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Case planning - a key factor in considering proportionality on assessment

View profile for Lucy Hodgkins
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In the recent case of Andrew Rezek-Clarke v Moorfields Eye Hospital NHS Foundation Trust [2017] EWHC B5 Master Simons considered proportionality in respect of both the total costs claimed and also the ATE premium itself. He put particular emphasis on the fact that the Claimant's solicitor should have appropriately planned the running of the matter on the basis that it was always known to have been a low value claim. The judgment is certainly one worthy of consideration for those litigators who often deal with low value claims.


The claim for costs arose following settlement of a clinical negligence claim. The Defendant had failed to refer the Claimant for imaging which, it was alleged, would have shown a pituitary tumour some nine months earlier than it was actually found.

The claim ultimately settled for £3,250 and the total costs claimed were £72,320 which included a post LASPO ATE premium of £31,976.49. Costs could not be agreed and the bill of costs was provisionally assessed by Master Simons, Costs Judge, in the sum of £24,604.40. The Claimant requested a review of a number of areas of the provisional assessment. The primary issues were the finding that the costs were disproportionate and the reduction of the ATE premium from £31,976.49 to £2,120.00. The Claimant also requested a review of the reduction to the hourly rate, Counsel’s fees, Expert's fees, and certain aspects of the time claimed; however these minor points are not addressed in the judgment or article.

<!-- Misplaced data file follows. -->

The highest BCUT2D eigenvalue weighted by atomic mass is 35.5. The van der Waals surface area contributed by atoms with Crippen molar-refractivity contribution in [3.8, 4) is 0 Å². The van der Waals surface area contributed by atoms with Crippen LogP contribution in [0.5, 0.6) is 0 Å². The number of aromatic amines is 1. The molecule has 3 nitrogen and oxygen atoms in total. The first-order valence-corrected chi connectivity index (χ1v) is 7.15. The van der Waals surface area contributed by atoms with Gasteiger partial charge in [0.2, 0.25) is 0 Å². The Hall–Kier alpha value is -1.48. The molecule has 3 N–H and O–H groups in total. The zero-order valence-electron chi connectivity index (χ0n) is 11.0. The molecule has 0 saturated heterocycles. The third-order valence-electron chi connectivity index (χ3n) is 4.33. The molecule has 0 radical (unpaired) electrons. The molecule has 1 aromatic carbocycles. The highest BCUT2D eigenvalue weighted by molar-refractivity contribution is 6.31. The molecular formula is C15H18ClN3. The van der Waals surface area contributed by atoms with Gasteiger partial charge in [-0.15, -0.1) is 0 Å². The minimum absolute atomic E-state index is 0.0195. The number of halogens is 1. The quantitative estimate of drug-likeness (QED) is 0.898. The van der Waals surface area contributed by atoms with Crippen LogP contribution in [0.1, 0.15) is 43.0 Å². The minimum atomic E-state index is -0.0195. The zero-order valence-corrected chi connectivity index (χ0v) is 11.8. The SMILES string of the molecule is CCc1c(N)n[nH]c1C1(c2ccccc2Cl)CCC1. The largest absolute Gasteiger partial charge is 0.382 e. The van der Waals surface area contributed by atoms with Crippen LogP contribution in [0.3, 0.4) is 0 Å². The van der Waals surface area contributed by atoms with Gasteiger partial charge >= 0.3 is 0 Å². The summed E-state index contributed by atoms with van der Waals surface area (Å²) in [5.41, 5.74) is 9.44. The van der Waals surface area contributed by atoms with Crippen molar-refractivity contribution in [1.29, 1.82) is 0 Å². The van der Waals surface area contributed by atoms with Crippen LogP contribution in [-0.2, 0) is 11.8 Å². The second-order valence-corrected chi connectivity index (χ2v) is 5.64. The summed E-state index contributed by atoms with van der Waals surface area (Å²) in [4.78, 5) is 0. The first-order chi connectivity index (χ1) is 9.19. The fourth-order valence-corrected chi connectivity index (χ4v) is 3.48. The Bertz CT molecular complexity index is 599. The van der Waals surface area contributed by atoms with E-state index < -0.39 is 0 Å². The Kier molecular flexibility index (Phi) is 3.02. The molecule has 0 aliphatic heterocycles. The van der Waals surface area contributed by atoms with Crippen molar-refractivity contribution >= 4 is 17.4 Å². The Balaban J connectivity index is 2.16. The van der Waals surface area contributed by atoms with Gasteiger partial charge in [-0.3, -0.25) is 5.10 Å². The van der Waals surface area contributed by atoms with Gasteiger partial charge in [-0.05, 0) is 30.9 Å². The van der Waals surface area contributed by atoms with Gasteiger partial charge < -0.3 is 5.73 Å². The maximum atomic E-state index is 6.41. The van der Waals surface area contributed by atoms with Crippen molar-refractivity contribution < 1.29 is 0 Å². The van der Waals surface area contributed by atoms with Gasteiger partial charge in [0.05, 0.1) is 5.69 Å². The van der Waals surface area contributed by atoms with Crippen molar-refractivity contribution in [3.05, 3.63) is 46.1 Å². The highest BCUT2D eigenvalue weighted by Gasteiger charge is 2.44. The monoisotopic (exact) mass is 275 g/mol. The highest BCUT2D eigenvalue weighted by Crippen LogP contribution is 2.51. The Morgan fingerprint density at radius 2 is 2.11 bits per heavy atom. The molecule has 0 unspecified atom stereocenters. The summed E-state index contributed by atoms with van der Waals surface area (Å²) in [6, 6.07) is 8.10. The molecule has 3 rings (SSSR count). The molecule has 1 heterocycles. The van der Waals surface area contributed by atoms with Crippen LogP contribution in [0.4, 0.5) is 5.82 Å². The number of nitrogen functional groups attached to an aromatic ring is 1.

All of the work in the bill of costs was undertaken after 1 April 2013 and thus the new test of proportionality applied to the entirety of the costs.

The Defendant contended in their points of dispute that the costs claimed bore no relationship to the factors laid down in CPR 44.3(5) which should be used when considering whether the costs were proportionate. Further, the Defendant submitted that no reasonable privately paying client would incur the level of costs claimed to recover such a small sum. The Defendant submitted that the £24,604.40 allowed at provisional assessment was a proportionate amount.

The Claimant contended that the Defendant's conduct in disputing causation should be taken into account as it caused the Claimant to need to issue proceedings, and that whilst the damages were small, there was negligence on the part of the Defendant and that clinical negligence claims are complex by nature.

In reconsidering the proportionality assessment, Master Simons considered the comments made by  H H J Alton, as referred to in Jefferson v National Freight Carriers Plc [2001] EWCA Civ 2082:-

"In modern litigation, with the emphasis on proportionality, it is necessary for parties to make an assessment at the outset of the likely value of the claim and its importance and complexity, and then to plan in advance the necessary work, the appropriate level of person to carry out the work, the overall time which will be necessary and appropriate to spend on the various stages in bringing the action to trial, and the likely overall cost. While it is not unusual for costs to exceed the amount in issue, it is, in the context of modern litigation such as the present case, one reason for seeking to curb the amount of work done, and the cost by reference to the need for proportionality."